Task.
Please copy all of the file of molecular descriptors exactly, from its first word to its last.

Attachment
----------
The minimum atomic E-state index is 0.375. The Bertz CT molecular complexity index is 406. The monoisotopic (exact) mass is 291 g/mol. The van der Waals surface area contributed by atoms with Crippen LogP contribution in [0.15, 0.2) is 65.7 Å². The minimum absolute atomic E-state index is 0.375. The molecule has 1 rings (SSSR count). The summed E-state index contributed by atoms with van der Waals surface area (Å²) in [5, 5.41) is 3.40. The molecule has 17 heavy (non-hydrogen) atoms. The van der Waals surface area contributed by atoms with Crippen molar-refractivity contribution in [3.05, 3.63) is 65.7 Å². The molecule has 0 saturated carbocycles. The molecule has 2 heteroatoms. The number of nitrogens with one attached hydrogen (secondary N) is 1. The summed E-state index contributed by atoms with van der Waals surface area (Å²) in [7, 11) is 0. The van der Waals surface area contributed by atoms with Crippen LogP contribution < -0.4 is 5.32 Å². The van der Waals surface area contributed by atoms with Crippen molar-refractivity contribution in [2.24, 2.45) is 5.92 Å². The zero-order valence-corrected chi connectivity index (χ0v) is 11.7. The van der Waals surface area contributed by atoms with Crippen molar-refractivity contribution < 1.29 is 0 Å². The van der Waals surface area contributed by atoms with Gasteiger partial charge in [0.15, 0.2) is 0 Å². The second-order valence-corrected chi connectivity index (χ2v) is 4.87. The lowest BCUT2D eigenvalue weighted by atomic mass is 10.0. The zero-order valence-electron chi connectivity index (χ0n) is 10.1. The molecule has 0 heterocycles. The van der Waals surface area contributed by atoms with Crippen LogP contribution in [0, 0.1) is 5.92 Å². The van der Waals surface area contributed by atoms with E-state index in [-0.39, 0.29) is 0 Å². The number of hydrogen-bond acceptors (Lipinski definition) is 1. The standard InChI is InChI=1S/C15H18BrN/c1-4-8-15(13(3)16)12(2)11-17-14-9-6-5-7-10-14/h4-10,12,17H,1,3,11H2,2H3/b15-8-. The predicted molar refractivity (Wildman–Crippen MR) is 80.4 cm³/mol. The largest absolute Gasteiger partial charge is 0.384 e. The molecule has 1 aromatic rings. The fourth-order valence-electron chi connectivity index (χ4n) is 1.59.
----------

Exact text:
The minimum atomic E-state index is 0.375. The Bertz CT molecular complexity index is 406. The monoisotopic (exact) mass is 291 g/mol. The van der Waals surface area contributed by atoms with Crippen LogP contribution in [0.15, 0.2) is 65.7 Å². The minimum absolute atomic E-state index is 0.375. The molecule has 1 rings (SSSR count). The summed E-state index contributed by atoms with van der Waals surface area (Å²) in [5, 5.41) is 3.40. The molecule has 17 heavy (non-hydrogen) atoms. The van der Waals surface area contributed by atoms with Crippen molar-refractivity contribution in [3.05, 3.63) is 65.7 Å². The molecule has 0 saturated carbocycles. The molecule has 2 heteroatoms. The number of nitrogens with one attached hydrogen (secondary N) is 1. The summed E-state index contributed by atoms with van der Waals surface area (Å²) in [7, 11) is 0. The van der Waals surface area contributed by atoms with Crippen LogP contribution < -0.4 is 5.32 Å². The van der Waals surface area contributed by atoms with Crippen molar-refractivity contribution in [2.24, 2.45) is 5.92 Å². The zero-order valence-corrected chi connectivity index (χ0v) is 11.7. The van der Waals surface area contributed by atoms with Crippen molar-refractivity contribution < 1.29 is 0 Å². The van der Waals surface area contributed by atoms with Gasteiger partial charge in [0.15, 0.2) is 0 Å². The second-order valence-corrected chi connectivity index (χ2v) is 4.87. The lowest BCUT2D eigenvalue weighted by atomic mass is 10.0. The zero-order valence-electron chi connectivity index (χ0n) is 10.1. The molecule has 0 heterocycles. The van der Waals surface area contributed by atoms with Crippen LogP contribution in [0, 0.1) is 5.92 Å². The van der Waals surface area contributed by atoms with E-state index in [-0.39, 0.29) is 0 Å². The number of hydrogen-bond acceptors (Lipinski definition) is 1. The standard InChI is InChI=1S/C15H18BrN/c1-4-8-15(13(3)16)12(2)11-17-14-9-6-5-7-10-14/h4-10,12,17H,1,3,11H2,2H3/b15-8-. The predicted molar refractivity (Wildman–Crippen MR) is 80.4 cm³/mol. The largest absolute Gasteiger partial charge is 0.384 e. The molecule has 1 aromatic rings. The fourth-order valence-electron chi connectivity index (χ4n) is 1.59.